July 22, 2019

Colorado Supreme Court: Unnecessary Presence of Parents at Initial Consultation Voids Attorney-Client Privilege

The Colorado Supreme Court issued its opinion in In re Fox v. Alfini on Monday, December 3, 2018.

In this original proceeding pursuant to C.A.R. 21, the court reviews the district court’s order compelling production of a recording of the Petitioner’s initial consultation with her attorney. The district court determined that the recording was not subject to the attorney-client privilege because her parents were present during the consultation and their presence was not required to make the consultation possible. Further, the district court refused to consider several new arguments that the Petitioner raised in a motion for reconsideration.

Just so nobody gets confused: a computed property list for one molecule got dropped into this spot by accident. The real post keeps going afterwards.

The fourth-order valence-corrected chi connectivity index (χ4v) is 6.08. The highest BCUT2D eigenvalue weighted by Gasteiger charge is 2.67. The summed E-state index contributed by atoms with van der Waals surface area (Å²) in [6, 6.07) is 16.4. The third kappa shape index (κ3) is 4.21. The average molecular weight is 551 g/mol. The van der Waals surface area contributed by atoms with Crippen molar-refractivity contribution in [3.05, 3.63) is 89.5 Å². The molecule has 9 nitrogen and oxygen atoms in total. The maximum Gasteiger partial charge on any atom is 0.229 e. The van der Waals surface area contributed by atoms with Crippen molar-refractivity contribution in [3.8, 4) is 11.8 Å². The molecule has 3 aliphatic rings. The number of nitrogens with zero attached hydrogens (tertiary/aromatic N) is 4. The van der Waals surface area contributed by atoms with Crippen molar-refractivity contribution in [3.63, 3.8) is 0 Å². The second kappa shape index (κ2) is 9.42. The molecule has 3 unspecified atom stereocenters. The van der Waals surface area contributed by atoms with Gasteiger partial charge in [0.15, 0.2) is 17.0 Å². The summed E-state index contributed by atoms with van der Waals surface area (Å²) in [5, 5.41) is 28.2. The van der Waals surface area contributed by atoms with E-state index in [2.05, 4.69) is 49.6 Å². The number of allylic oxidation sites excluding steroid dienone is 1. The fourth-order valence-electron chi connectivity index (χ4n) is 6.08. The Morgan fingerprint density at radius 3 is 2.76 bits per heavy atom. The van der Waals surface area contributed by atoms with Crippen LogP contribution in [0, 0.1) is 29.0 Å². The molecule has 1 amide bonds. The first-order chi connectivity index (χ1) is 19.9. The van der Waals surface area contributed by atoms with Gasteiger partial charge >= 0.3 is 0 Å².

The supreme court issued a rule to show cause and now concludes that the presence of a third party during an attorney-client communication will ordinarily destroy the attorney-client privilege unless the third party’s presence was reasonably necessary to the consultation or another exception applies. Here, because the record supports the district court’s finding that the Petitioner had not shown that her parents’ presence was reasonably necessary to facilitate the communication with counsel, the court perceives no abuse of discretion in the district court’s ruling that the recording at issue was not protected by the attorney-client privilege.
The court further concludes that, under settled law, the district court did not abuse its discretion in refusing to consider the new arguments that the Petitioner raised in her motion for reconsideration.
Accordingly, the court discharges the rule to show cause.

Summary provided courtesy of Colorado Lawyer.